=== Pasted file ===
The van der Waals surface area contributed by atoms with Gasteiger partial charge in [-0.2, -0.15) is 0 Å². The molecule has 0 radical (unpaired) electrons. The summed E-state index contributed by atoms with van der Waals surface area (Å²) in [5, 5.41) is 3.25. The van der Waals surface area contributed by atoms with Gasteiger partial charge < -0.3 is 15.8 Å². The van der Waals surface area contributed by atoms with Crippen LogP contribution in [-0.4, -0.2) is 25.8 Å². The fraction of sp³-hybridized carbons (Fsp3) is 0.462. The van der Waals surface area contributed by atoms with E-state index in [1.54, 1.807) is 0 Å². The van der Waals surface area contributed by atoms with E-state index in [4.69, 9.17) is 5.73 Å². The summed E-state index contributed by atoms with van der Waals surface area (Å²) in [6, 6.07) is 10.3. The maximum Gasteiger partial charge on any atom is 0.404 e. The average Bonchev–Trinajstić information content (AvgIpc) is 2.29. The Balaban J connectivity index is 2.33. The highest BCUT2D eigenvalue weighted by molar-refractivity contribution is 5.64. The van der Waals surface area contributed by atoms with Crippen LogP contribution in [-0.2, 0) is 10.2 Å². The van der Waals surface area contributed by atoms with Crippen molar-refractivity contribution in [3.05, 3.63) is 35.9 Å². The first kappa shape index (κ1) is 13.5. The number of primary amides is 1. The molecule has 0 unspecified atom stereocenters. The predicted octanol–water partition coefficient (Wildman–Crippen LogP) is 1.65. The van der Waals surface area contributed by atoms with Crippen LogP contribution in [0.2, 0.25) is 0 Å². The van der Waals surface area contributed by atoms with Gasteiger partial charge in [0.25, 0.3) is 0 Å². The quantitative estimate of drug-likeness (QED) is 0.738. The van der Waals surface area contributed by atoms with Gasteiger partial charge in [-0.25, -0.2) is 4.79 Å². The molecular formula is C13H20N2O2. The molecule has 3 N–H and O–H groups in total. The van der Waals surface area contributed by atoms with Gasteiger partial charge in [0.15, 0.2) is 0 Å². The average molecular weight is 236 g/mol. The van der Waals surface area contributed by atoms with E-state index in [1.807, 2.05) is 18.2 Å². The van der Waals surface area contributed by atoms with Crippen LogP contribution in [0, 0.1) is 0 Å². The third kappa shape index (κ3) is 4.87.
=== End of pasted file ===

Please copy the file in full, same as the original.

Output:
The van der Waals surface area contributed by atoms with Gasteiger partial charge in [-0.2, -0.15) is 0 Å². The molecule has 0 radical (unpaired) electrons. The summed E-state index contributed by atoms with van der Waals surface area (Å²) in [5, 5.41) is 3.25. The van der Waals surface area contributed by atoms with Gasteiger partial charge < -0.3 is 15.8 Å². The van der Waals surface area contributed by atoms with Crippen LogP contribution in [-0.4, -0.2) is 25.8 Å². The fraction of sp³-hybridized carbons (Fsp3) is 0.462. The van der Waals surface area contributed by atoms with E-state index in [1.54, 1.807) is 0 Å². The van der Waals surface area contributed by atoms with E-state index in [4.69, 9.17) is 5.73 Å². The summed E-state index contributed by atoms with van der Waals surface area (Å²) in [6, 6.07) is 10.3. The maximum Gasteiger partial charge on any atom is 0.404 e. The average Bonchev–Trinajstić information content (AvgIpc) is 2.29. The Balaban J connectivity index is 2.33. The highest BCUT2D eigenvalue weighted by molar-refractivity contribution is 5.64. The van der Waals surface area contributed by atoms with Crippen LogP contribution in [-0.2, 0) is 10.2 Å². The van der Waals surface area contributed by atoms with Crippen molar-refractivity contribution in [3.05, 3.63) is 35.9 Å². The first kappa shape index (κ1) is 13.5. The number of primary amides is 1. The molecule has 0 unspecified atom stereocenters. The predicted octanol–water partition coefficient (Wildman–Crippen LogP) is 1.65. The van der Waals surface area contributed by atoms with Crippen LogP contribution in [0.2, 0.25) is 0 Å². The van der Waals surface area contributed by atoms with Gasteiger partial charge in [0.25, 0.3) is 0 Å². The quantitative estimate of drug-likeness (QED) is 0.738. The van der Waals surface area contributed by atoms with Gasteiger partial charge in [-0.25, -0.2) is 4.79 Å². The molecular formula is C13H20N2O2. The molecule has 3 N–H and O–H groups in total. The van der Waals surface area contributed by atoms with Gasteiger partial charge in [0.15, 0.2) is 0 Å². The average molecular weight is 236 g/mol. The van der Waals surface area contributed by atoms with E-state index in [1.807, 2.05) is 18.2 Å². The van der Waals surface area contributed by atoms with Crippen LogP contribution in [0, 0.1) is 0 Å². The third kappa shape index (κ3) is 4.87.